Uber Losses Widen In 2017

uber app

Uber reported fourth-quarter financial results Wednesday (Feb. 14) which show wider losses compared to the year earlier.

According to a report in CNBC, Uber reported losses of $4.5 billion for all of  2017 which is 61% wider than the $2.8 billion it lost in 2016. The fourth quarter results were first reported by The Information and then confirmed by CNBC.

For the fourth quarter, Uber had losses of $1.1 billion which was less than the $1.46 billion in losses it lodged in the third quarter. Revenue for 2017 jumped 14% to $11.1 billion from $9 billion. The company has $6 billion in cash as of the end of 2017, which is 13% less than where it ended 2016, noted CNBC, citing data from Bloomberg. Because Uber is a private company it is not required to release results but it has been disclosing results more recently, noted the report.

In its third quarter, the ride-hailing app company reported unadjusted net losses of $1.46 billion in the third quarter, according to Reuters reports at the time. The adjusted figure, according to The Financial Times, is $743m during the third quarter of this year, up 14 percent from the previous quarter. Those figures come care of new documents sent to shareholders, according to the FT. Net revenue during Q2 was $2 billion — a 21 percent increase from the Q2 result of $1.66 billion — with gross booking clocking in at $9.7 billion, compared with $8.74 billion in the second quarter.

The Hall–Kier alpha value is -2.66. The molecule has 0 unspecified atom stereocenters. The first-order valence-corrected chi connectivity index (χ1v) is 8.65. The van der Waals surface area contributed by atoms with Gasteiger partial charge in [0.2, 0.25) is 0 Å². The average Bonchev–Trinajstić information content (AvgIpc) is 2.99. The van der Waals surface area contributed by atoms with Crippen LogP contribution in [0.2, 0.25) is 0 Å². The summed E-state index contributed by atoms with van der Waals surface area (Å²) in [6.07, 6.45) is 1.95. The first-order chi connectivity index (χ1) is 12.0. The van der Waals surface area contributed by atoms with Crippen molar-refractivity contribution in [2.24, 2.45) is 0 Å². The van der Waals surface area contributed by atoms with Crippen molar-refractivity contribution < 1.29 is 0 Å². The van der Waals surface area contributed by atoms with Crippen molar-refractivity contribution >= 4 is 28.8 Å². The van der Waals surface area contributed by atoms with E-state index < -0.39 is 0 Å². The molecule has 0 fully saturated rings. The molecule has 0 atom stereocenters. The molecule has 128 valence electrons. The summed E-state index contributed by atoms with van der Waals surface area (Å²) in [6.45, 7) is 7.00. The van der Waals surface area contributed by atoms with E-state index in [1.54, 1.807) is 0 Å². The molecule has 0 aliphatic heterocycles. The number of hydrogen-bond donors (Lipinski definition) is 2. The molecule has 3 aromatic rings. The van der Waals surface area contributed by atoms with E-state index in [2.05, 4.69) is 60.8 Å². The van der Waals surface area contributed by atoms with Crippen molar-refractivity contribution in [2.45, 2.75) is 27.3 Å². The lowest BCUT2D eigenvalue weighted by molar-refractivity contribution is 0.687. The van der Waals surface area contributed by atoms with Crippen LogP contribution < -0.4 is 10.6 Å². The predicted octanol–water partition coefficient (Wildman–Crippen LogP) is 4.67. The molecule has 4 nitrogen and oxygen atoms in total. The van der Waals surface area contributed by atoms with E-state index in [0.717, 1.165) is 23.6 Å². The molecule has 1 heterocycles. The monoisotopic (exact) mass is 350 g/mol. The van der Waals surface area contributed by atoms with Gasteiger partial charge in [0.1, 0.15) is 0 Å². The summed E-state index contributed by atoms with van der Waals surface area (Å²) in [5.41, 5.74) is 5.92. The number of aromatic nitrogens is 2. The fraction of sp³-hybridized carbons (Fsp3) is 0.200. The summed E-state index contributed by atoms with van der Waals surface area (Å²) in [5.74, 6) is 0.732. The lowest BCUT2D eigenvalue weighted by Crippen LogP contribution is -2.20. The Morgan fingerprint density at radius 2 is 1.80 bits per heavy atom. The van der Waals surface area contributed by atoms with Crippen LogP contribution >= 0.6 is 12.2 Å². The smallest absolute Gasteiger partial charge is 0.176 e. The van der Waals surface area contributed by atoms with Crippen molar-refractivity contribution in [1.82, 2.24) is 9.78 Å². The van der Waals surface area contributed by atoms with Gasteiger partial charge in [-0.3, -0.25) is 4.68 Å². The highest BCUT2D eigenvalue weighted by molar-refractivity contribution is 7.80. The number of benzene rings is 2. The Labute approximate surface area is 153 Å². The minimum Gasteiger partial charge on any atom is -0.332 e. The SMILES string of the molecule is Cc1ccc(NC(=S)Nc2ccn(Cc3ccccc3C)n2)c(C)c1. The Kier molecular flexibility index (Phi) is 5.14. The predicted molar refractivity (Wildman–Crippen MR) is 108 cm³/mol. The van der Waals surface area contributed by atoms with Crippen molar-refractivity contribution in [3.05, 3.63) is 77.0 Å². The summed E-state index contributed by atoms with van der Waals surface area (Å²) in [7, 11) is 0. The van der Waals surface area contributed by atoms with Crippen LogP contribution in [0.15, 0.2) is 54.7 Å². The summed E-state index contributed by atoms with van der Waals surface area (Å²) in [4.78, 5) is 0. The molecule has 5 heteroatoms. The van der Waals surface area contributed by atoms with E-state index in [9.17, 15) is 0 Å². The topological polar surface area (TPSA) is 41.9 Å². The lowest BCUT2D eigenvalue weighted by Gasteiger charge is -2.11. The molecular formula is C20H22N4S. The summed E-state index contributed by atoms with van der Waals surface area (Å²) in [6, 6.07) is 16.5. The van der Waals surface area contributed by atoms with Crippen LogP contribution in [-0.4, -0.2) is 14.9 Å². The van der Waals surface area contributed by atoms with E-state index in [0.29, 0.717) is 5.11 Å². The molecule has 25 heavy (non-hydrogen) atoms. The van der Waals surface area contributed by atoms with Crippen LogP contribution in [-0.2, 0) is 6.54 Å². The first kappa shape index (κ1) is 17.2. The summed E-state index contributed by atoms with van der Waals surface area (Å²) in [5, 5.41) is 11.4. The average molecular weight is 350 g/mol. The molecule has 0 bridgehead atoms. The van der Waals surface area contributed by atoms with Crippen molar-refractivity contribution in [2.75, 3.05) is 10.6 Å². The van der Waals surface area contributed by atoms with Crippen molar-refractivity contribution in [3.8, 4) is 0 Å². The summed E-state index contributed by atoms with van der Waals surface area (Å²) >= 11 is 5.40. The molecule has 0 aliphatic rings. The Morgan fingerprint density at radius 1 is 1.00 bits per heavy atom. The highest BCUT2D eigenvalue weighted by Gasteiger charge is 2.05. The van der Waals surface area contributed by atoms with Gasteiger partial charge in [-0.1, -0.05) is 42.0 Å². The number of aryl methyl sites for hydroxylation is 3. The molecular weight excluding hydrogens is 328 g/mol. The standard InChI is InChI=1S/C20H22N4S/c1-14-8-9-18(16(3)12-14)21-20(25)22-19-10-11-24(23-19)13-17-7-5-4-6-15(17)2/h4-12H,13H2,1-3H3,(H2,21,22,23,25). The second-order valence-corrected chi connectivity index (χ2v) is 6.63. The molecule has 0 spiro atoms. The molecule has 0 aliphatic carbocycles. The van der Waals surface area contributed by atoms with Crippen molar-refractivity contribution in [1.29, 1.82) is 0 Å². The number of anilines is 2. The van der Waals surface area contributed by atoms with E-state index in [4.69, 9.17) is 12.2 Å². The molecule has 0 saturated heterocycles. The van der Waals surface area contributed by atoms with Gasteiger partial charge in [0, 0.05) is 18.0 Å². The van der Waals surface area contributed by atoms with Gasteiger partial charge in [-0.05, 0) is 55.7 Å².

While Uber has reported losses throughout its run as the world’s most successful and valuable startup, until Q3, those losses were showing signs of decline. That has picked back up in the fourth quarter.  That widening, instead of shrinking, of the loss margin, follows what has objectively been a rough year for Uber — which saw its CEO ousted under a cloud of various scandals and the disclosure of a hack that Uber had taken great pains to hide.  That hack apparently exposed the data of 57 million people. It also faces a newly resurgent Lyft, which has picked up market share in recent months.


Latest Insights: 

The Payments 2022 Study: Building A High-Performance Payments Team For Fraud Detection, a PYMNTS collaboration with Stripe, examines how digital platforms of all sectors and sizes plan to develop their anti-fraud teams as part of their their broader growth and development strategies. Drawing from an extensive survey from approximately 250 payments heads at digital platforms in the U.S. and abroad, our study analyzes how poor anti-fraud capabilities can harm platforms’ long-term growth strategies, and how they can build high-performing teams to tackle these challenges.


To Top